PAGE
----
Tom Foley, “Energy and the Trump Administration,” 115-124 in Demand the Impossible.

Nicolas Robins, “Connecting the Drops,” ch. 4 in Mercury, Mining, and Empire (2011).

Kent Lightfoot, “European Colonialism and the Anthropocene,” Anthropocene (December 2013), 101-115.

U.N. Statement on Climate Change and Indigenous Peoples.

Week 13 – How we remember history

Douglas McRae, “Monuments, Urbanism, and Power in Urban Spaces,” 71-88 in Demand the Impossible.

David Rotenstein, “Producing and Protesting Invisibility in Silver Spring, Maryland,” 89-114 in Demand the Impossible.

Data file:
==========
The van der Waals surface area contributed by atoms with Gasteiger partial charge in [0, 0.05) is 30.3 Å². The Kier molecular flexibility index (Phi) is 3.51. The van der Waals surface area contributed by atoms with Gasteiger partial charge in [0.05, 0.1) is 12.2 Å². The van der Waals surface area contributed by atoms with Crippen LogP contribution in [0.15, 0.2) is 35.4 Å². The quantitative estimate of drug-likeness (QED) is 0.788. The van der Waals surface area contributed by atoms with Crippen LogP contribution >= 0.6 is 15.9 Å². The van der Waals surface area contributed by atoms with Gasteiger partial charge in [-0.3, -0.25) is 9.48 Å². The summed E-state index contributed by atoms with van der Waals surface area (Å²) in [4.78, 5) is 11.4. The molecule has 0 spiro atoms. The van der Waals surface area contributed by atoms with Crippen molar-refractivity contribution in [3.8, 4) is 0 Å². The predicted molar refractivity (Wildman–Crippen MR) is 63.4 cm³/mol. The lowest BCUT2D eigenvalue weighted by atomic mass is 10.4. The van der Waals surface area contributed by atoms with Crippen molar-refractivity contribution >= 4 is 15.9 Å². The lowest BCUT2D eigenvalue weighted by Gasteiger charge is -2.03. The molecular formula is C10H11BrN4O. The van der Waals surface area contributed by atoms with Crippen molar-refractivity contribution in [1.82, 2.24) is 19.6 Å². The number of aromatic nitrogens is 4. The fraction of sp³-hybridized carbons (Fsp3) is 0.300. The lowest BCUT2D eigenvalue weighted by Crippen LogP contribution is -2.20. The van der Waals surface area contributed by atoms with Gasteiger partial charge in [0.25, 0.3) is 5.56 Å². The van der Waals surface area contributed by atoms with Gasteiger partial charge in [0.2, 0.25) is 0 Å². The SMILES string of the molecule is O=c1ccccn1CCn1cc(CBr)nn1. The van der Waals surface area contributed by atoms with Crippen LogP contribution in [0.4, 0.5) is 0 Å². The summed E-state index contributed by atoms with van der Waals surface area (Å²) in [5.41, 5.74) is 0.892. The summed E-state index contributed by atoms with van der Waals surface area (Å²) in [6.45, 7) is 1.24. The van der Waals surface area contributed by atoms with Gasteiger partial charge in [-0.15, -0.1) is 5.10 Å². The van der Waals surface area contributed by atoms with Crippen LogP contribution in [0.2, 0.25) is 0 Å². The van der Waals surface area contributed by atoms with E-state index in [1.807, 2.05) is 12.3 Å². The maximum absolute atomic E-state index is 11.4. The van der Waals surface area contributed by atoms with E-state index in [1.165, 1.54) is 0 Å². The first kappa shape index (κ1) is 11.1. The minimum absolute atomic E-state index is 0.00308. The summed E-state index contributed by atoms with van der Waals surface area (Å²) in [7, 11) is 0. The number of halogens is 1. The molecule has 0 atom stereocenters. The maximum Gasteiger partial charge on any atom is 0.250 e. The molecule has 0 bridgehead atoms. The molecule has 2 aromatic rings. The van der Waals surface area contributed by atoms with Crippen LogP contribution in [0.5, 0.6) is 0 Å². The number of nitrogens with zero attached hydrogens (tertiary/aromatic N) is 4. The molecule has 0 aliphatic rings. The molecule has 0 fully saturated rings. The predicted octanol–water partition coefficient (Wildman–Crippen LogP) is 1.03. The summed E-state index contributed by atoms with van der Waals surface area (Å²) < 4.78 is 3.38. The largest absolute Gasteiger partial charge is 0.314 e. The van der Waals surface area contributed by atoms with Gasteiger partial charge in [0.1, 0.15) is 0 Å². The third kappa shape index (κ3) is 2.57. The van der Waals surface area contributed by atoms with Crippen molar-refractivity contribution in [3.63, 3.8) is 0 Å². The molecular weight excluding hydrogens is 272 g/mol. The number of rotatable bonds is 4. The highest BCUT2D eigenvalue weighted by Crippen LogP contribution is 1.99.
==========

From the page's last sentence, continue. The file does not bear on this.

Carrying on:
Lucy Ferriss, “The Language of Enslavement.

Gabriella Angeloni, Alexander Burns, and James Feenstra, “The Barton Lies.”

Assignment: Brainstorm ways to create a more diverse commemorative landscape. Write a short, 500-word reflection on a local historical figure who ought to be remembered in a public space and the importance of these figures to public discourse.

Week 14: Back to the future: history and strategies of change

Ben Feldman, “Be Realisitic: Demand the Impossible!,” 3-21 in Demand the Impossible.

Cory Young, “Policing Patriotism and the Responsibilities of Activist History,” 201-206 in Demand the Impossible.

Yascha Mounk, “America Is Not a Democracy.”

Final project: Write a 2000-word essay on the class blog applying a topic from the course to a contemporary issue. Be sure to explain how a knowledge of the history behind the topic might inform the way we approach it.